I’m Polyamorous, but I Still Understand the Allure of Cheating


Polyamorous and other ethically non-monogamous people are often accused of being cheaters with a fancy name by those who either don’t understand or don’t want to understand.

However, there is an important difference between the two in that cheating is done behind your partner’s back, without their consent, and polyamory is practiced with full transparency, and everyone’s consent.

Cheating can happen in a poly dynamic, just like it does in a monogamous one. However, in being polyamorous, people have taken steps to bring honesty and openness to sexual and romantic freedom. In other words, if we can sleep with multiple people with consent, what’s the point of cheating?

I am polyamorous, but I understand the draw of cheating.

For me, sex, especially kinky sex, is one of the most freeing experiences — but there was a time in my life I thought I’d never get to experience that type of sex again.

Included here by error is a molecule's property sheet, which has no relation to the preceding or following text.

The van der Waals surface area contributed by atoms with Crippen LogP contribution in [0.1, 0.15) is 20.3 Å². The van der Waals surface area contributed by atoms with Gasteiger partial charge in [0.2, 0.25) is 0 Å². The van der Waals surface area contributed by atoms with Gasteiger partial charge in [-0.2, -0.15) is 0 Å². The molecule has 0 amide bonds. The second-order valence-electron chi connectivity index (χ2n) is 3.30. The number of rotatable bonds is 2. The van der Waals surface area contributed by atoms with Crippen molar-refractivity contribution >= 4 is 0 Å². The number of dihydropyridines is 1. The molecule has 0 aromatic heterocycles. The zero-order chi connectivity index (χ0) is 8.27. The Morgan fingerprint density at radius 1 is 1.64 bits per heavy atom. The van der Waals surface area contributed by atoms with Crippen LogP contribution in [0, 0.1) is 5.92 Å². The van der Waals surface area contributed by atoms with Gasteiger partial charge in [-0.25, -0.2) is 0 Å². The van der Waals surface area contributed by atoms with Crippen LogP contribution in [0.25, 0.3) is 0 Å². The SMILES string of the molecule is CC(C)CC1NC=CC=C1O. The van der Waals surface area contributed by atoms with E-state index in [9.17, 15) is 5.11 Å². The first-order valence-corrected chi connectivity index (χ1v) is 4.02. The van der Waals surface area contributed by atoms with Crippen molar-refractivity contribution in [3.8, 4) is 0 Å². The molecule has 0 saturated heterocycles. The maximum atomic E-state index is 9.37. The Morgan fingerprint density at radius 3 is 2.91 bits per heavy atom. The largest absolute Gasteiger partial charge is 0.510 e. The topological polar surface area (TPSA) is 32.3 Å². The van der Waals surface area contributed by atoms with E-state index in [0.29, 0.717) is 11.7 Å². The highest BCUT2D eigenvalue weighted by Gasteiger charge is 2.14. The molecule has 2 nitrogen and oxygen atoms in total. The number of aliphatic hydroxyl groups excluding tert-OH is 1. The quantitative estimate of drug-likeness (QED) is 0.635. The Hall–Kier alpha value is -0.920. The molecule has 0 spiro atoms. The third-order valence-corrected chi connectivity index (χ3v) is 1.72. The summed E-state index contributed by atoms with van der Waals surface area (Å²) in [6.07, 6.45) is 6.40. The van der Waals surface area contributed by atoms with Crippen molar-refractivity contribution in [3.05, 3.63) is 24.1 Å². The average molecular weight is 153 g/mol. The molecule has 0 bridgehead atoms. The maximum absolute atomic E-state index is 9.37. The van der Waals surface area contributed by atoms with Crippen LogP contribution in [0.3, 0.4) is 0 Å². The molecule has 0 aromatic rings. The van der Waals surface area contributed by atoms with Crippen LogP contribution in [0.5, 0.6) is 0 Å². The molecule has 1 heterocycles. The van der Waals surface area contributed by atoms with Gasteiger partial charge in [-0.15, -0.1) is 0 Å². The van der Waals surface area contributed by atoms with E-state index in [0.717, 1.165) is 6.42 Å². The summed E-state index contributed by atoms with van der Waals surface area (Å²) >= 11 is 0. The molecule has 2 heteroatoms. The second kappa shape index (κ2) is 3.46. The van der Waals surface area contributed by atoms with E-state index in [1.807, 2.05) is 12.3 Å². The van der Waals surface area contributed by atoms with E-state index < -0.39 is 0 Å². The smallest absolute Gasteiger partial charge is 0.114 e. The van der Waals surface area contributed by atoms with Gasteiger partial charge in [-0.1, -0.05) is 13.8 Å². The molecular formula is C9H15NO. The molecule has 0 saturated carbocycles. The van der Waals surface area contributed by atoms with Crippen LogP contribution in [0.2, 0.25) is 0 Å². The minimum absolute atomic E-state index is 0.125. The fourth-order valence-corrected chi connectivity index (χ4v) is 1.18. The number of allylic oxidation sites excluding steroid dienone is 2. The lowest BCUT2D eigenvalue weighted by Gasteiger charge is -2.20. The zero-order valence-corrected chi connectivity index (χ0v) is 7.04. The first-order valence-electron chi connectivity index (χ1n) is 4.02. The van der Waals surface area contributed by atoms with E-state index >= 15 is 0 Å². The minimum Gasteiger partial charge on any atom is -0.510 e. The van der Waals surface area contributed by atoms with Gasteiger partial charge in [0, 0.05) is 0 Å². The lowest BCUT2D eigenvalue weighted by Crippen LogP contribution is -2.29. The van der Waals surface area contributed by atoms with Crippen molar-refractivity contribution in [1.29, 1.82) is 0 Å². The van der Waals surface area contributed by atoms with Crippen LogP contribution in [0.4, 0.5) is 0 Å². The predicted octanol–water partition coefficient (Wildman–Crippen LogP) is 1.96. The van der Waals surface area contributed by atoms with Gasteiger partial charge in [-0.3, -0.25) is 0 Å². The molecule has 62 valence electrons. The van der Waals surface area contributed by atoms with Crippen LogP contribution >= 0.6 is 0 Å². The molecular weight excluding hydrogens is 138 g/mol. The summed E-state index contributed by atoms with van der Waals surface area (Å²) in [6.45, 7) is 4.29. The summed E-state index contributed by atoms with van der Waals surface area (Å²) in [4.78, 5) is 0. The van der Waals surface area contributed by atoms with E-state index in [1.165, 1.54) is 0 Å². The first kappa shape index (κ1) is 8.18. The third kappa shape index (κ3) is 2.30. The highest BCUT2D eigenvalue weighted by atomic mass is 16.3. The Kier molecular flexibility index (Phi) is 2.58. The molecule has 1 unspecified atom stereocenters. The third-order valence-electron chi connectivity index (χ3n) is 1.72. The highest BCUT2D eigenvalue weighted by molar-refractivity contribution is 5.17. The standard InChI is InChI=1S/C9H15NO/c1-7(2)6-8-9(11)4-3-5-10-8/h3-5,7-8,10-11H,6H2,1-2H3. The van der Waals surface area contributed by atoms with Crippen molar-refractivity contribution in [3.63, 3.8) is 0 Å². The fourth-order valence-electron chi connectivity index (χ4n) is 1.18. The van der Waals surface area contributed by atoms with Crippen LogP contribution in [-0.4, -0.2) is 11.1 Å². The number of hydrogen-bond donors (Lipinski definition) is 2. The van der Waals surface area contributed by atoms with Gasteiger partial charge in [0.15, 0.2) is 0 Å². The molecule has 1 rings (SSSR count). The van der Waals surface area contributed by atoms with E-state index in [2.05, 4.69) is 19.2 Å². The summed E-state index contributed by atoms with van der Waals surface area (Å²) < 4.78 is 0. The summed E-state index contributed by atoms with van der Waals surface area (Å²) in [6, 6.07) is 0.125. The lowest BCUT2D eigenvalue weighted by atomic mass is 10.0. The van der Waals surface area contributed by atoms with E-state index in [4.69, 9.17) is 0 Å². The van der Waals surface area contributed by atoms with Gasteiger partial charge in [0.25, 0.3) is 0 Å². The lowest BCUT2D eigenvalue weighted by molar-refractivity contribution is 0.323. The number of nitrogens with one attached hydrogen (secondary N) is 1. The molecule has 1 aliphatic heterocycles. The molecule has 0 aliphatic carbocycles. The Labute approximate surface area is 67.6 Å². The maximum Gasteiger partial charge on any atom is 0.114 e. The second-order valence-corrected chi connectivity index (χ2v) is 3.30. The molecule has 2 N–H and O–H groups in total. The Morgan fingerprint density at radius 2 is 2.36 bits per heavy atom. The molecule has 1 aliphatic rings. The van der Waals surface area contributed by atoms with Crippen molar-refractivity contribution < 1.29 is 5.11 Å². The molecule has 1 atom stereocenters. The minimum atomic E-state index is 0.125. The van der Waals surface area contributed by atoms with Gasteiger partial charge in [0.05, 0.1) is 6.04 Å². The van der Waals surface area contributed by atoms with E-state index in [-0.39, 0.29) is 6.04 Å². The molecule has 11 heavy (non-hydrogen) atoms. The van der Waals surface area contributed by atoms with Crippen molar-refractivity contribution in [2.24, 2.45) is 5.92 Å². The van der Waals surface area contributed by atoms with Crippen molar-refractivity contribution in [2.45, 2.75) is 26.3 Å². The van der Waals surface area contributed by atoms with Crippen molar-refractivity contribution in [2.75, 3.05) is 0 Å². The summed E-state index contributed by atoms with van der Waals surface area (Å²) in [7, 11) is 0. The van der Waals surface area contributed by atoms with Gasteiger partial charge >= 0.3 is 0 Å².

Let’s go back a bit…

Six years ago, I found myself in a relationship that didn’t fulfill my sexual desire for more-days-than-not sex. At the beginning of this relationship, we had sex a couple times a week. Then it became once a week, then every couple of weeks. I also didn’t have space in this relationship to explore my less-vanilla curiosities.

We talked and my partner admitted he just wasn’t that interested in sex. He had some interest at the beginning of relationships but then lose it pretty quickly. He could easily go weeks without sex and not even notice.